Did you have a precise idea of what you wanted to achieve with the novel/the kind of story you wished to tell?
Actually, no – not when I started it, though it did become clear once I'd found the anchor point. The book actually took me 6 years to write because a lot of what it is about, I eventually realised, is the ways we make sense of time and our own place in it. It's about how we narrate both ourselves and our broader history, and the process of selecting what we think are important or pivotal events within that.
The main character – Lethe – is a gravedigger in the employ of History. She is very aware of the form that facts must be presented in, but has trouble finding the facts she needs. The dragon is a contrast to that: It has all the facts, but has difficulty putting them in order because it is unfamiliar with the linear way that human beings string things together. It doesn't know what constitutes a "beginning thing" and what constitutes an ending or a middle. It has no sense of cause and effect because not all of the things that occur to us have obvious or tangible causes. It is confused by how humans hone in on things that they believe to be causal, and make a tale out of them. The dragon is naive, whereas Lethe has the cynicism, for better or worse, to know what people are inclined to think are significant events and significant causes, so she hunts them out because her livelihood depends on it.
Even though the book is a novel, there are quite a few parallels with your own life in there. The character looks like you, is a musician, returns to the isolated area of her childhood on commission, leaves for Germany… Was it important for you to base the fiction in reality and incorporate elements of your own life?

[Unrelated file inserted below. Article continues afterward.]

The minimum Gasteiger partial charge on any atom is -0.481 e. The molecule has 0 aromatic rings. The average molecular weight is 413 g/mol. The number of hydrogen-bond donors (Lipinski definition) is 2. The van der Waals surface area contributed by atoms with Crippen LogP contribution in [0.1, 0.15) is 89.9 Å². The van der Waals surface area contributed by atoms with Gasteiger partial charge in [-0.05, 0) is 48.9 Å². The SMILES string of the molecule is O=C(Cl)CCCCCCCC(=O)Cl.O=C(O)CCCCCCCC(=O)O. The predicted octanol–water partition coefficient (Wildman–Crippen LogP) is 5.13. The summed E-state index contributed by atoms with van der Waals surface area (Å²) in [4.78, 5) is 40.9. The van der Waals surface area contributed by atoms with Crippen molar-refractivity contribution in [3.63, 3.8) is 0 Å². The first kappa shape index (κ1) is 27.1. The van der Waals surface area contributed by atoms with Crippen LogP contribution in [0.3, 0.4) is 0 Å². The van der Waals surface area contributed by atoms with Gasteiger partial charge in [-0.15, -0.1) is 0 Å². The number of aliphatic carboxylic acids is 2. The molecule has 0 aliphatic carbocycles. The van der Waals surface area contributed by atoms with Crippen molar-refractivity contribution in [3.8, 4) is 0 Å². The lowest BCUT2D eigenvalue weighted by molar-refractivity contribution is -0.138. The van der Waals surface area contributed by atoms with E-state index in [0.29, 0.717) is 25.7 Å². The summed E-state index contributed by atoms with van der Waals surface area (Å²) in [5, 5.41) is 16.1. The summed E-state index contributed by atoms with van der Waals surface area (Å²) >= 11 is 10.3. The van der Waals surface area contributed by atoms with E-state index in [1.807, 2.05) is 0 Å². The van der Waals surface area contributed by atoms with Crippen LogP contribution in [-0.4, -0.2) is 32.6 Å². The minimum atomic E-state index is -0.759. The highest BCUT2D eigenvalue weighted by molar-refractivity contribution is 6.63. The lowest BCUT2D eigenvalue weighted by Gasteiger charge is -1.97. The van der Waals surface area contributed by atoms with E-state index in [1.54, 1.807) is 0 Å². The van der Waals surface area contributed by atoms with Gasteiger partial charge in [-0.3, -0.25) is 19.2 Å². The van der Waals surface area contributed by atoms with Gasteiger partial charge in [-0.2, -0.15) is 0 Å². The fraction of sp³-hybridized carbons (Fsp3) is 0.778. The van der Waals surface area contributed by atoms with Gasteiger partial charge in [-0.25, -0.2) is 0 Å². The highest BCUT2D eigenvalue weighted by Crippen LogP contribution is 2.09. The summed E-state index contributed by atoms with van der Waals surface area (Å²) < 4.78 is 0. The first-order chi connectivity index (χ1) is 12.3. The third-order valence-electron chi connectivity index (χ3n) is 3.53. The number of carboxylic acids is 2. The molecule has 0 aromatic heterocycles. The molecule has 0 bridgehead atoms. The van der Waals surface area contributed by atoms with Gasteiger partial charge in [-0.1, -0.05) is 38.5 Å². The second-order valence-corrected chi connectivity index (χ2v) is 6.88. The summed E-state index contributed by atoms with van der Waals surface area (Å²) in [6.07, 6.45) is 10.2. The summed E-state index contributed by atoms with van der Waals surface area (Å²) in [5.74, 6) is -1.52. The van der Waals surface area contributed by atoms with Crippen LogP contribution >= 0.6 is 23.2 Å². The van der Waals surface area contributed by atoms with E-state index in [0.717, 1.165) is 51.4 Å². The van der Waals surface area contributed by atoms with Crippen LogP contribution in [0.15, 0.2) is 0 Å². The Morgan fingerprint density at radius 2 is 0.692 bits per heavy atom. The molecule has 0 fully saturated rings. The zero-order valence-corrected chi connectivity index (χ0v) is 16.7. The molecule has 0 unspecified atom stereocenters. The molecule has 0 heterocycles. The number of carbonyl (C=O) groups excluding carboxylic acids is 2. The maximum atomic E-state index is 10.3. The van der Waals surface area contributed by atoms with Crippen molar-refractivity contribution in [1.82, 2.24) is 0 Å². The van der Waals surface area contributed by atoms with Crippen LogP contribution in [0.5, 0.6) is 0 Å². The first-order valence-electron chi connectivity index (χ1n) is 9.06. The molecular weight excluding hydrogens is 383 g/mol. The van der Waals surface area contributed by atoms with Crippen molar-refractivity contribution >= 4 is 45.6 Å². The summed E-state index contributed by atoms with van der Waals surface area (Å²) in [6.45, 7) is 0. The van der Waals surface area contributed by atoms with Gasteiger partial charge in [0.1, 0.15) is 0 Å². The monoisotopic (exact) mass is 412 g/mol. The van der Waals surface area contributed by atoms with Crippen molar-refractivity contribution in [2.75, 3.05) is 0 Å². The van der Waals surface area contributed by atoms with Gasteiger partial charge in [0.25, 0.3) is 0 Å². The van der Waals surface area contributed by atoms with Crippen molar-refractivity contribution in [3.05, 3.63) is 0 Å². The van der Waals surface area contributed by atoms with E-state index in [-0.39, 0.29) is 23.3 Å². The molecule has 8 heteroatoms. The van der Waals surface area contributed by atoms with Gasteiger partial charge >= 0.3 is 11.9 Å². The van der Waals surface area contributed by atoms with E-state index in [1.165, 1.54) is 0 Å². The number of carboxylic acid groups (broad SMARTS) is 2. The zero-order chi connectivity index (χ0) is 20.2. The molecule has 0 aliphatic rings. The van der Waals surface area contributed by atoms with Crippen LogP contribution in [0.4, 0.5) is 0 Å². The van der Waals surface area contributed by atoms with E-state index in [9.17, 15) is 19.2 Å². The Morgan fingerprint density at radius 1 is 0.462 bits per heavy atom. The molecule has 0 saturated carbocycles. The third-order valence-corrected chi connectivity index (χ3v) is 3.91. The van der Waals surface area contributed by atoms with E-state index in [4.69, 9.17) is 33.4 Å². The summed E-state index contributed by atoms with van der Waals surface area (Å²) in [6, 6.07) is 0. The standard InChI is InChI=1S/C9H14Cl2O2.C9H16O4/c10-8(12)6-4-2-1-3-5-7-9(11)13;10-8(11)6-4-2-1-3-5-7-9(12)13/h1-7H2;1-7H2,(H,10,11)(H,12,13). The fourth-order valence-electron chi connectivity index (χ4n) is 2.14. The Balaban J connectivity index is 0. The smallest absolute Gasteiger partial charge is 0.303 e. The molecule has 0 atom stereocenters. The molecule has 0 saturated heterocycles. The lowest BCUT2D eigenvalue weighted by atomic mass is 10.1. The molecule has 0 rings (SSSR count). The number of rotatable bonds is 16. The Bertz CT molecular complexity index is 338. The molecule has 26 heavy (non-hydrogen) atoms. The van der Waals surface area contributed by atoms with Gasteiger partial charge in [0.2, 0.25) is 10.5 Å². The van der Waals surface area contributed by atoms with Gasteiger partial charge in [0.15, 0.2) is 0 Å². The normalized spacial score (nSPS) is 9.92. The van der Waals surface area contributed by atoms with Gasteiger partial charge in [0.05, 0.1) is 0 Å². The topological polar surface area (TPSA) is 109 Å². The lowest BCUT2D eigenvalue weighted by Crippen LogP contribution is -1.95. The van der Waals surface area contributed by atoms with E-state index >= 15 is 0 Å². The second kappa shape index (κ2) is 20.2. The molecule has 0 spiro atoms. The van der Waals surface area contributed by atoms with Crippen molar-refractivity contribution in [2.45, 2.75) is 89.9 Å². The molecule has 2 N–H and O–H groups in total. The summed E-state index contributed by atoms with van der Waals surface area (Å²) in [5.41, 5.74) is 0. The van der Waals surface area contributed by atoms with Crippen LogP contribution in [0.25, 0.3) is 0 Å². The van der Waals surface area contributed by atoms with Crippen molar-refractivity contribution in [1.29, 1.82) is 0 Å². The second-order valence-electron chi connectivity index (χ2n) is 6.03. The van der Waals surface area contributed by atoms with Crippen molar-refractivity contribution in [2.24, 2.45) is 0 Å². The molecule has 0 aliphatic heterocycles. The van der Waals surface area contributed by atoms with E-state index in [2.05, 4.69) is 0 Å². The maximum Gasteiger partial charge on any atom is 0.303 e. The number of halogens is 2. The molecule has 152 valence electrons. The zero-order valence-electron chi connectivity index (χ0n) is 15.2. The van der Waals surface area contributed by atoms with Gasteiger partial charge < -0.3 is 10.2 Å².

Eventually basing it on some of the things that were going on in my own life became necessary, though I have to admit I wasn't comfortable giving so much away. Most of my music projects focus on the tales of other people, and I try, as much as I am capable, to put myself in their shoes and sing from their standpoint, as far as I can understand it. There is always the temporal disjunction and the fact that my own culture shapes what I will understand and articulate about their situation. A novel is a far longer project than an album. Because the book delves into the history of many people, it needed an anchor point. I didn't want that anchor point to be myself, but it was the thing that worked best – I also needed a disclaimer really, because of how the tales were gathered and what was going on in my own head at the time. It's a mix of fact and folklore; oral history and the chunks of information that have survived through time to stick in the museum.